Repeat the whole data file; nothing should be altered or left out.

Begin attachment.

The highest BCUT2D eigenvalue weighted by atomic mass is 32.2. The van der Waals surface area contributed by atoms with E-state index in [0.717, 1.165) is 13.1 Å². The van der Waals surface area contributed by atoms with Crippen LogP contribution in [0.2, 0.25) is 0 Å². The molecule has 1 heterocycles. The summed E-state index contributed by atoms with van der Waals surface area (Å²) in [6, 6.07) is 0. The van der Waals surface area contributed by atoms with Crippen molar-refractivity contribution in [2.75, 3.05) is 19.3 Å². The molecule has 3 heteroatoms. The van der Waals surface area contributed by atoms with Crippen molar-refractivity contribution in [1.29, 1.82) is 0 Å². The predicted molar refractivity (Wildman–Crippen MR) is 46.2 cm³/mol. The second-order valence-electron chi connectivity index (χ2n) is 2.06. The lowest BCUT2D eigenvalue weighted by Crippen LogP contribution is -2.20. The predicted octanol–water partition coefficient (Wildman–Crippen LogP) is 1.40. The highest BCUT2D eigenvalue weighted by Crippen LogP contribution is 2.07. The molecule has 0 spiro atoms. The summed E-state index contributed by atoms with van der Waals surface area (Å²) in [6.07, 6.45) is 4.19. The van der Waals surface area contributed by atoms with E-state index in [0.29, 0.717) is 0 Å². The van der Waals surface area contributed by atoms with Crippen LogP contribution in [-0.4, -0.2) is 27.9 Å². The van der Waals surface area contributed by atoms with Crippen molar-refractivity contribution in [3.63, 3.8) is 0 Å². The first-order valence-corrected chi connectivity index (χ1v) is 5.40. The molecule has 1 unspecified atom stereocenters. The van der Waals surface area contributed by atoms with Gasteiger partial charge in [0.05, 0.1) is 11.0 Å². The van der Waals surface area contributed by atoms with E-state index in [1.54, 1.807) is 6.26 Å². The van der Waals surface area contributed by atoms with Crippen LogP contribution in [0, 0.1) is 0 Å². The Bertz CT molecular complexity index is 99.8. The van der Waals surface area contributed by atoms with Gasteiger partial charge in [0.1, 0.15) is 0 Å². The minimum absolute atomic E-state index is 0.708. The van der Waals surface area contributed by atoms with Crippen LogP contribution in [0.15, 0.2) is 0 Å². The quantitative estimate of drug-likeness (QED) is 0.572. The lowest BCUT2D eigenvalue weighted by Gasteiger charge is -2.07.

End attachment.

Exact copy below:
The highest BCUT2D eigenvalue weighted by atomic mass is 32.2. The van der Waals surface area contributed by atoms with E-state index in [0.717, 1.165) is 13.1 Å². The van der Waals surface area contributed by atoms with Crippen LogP contribution in [0.2, 0.25) is 0 Å². The molecule has 1 heterocycles. The summed E-state index contributed by atoms with van der Waals surface area (Å²) in [6, 6.07) is 0. The van der Waals surface area contributed by atoms with Crippen molar-refractivity contribution in [2.75, 3.05) is 19.3 Å². The molecule has 3 heteroatoms. The van der Waals surface area contributed by atoms with Crippen molar-refractivity contribution in [1.29, 1.82) is 0 Å². The predicted molar refractivity (Wildman–Crippen MR) is 46.2 cm³/mol. The second-order valence-electron chi connectivity index (χ2n) is 2.06. The lowest BCUT2D eigenvalue weighted by Crippen LogP contribution is -2.20. The predicted octanol–water partition coefficient (Wildman–Crippen LogP) is 1.40. The highest BCUT2D eigenvalue weighted by Crippen LogP contribution is 2.07. The molecule has 0 spiro atoms. The summed E-state index contributed by atoms with van der Waals surface area (Å²) in [6.07, 6.45) is 4.19. The van der Waals surface area contributed by atoms with E-state index in [0.29, 0.717) is 0 Å². The van der Waals surface area contributed by atoms with Crippen LogP contribution in [-0.4, -0.2) is 27.9 Å². The van der Waals surface area contributed by atoms with Crippen molar-refractivity contribution in [3.63, 3.8) is 0 Å². The first-order valence-corrected chi connectivity index (χ1v) is 5.40. The molecule has 1 unspecified atom stereocenters. The van der Waals surface area contributed by atoms with Gasteiger partial charge in [0.05, 0.1) is 11.0 Å². The van der Waals surface area contributed by atoms with E-state index in [1.54, 1.807) is 6.26 Å². The van der Waals surface area contributed by atoms with Crippen LogP contribution in [0, 0.1) is 0 Å². The Bertz CT molecular complexity index is 99.8. The van der Waals surface area contributed by atoms with Gasteiger partial charge in [0.1, 0.15) is 0 Å². The minimum absolute atomic E-state index is 0.708. The van der Waals surface area contributed by atoms with Crippen LogP contribution in [0.15, 0.2) is 0 Å². The quantitative estimate of drug-likeness (QED) is 0.572. The lowest BCUT2D eigenvalue weighted by Gasteiger charge is -2.07.